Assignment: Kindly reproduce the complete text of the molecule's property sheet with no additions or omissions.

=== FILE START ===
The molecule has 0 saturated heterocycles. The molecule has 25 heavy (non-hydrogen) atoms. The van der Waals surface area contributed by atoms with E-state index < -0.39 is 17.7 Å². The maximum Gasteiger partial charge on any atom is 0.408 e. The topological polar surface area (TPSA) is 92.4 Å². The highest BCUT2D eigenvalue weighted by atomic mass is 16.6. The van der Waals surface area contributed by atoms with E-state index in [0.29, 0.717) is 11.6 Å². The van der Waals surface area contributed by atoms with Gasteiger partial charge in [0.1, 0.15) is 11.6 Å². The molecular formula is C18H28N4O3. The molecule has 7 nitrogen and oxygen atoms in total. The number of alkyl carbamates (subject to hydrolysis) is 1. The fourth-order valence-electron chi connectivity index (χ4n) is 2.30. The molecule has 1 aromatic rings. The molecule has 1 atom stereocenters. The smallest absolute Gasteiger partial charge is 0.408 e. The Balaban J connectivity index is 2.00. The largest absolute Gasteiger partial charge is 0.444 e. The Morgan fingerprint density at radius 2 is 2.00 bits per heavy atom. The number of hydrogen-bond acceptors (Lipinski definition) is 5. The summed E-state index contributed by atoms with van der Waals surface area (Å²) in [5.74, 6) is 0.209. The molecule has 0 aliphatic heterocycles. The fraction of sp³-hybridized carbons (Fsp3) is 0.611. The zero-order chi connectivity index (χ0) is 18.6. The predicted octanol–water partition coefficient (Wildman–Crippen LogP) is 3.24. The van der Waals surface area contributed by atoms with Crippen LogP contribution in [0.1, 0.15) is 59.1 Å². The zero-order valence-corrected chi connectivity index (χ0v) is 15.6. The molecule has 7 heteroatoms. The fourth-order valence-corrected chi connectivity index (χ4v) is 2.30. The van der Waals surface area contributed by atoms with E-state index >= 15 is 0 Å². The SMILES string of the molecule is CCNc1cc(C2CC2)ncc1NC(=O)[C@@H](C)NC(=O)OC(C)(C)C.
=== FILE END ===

The molecule has 0 saturated heterocycles. The molecule has 25 heavy (non-hydrogen) atoms. The van der Waals surface area contributed by atoms with E-state index < -0.39 is 17.7 Å². The maximum Gasteiger partial charge on any atom is 0.408 e. The topological polar surface area (TPSA) is 92.4 Å². The highest BCUT2D eigenvalue weighted by atomic mass is 16.6. The van der Waals surface area contributed by atoms with E-state index in [0.29, 0.717) is 11.6 Å². The van der Waals surface area contributed by atoms with Gasteiger partial charge in [0.1, 0.15) is 11.6 Å². The molecular formula is C18H28N4O3. The molecule has 7 nitrogen and oxygen atoms in total. The number of alkyl carbamates (subject to hydrolysis) is 1. The fourth-order valence-electron chi connectivity index (χ4n) is 2.30. The molecule has 1 aromatic rings. The molecule has 1 atom stereocenters. The smallest absolute Gasteiger partial charge is 0.408 e. The Balaban J connectivity index is 2.00. The largest absolute Gasteiger partial charge is 0.444 e. The Morgan fingerprint density at radius 2 is 2.00 bits per heavy atom. The number of hydrogen-bond acceptors (Lipinski definition) is 5. The summed E-state index contributed by atoms with van der Waals surface area (Å²) in [5.74, 6) is 0.209. The molecule has 0 aliphatic heterocycles. The fraction of sp³-hybridized carbons (Fsp3) is 0.611. The zero-order chi connectivity index (χ0) is 18.6. The predicted octanol–water partition coefficient (Wildman–Crippen LogP) is 3.24. The van der Waals surface area contributed by atoms with Crippen LogP contribution in [0.1, 0.15) is 59.1 Å². The zero-order valence-corrected chi connectivity index (χ0v) is 15.6. The molecule has 7 heteroatoms. The fourth-order valence-corrected chi connectivity index (χ4v) is 2.30. The van der Waals surface area contributed by atoms with E-state index >= 15 is 0 Å². The SMILES string of the molecule is CCNc1cc(C2CC2)ncc1NC(=O)[C@@H](C)NC(=O)OC(C)(C)C.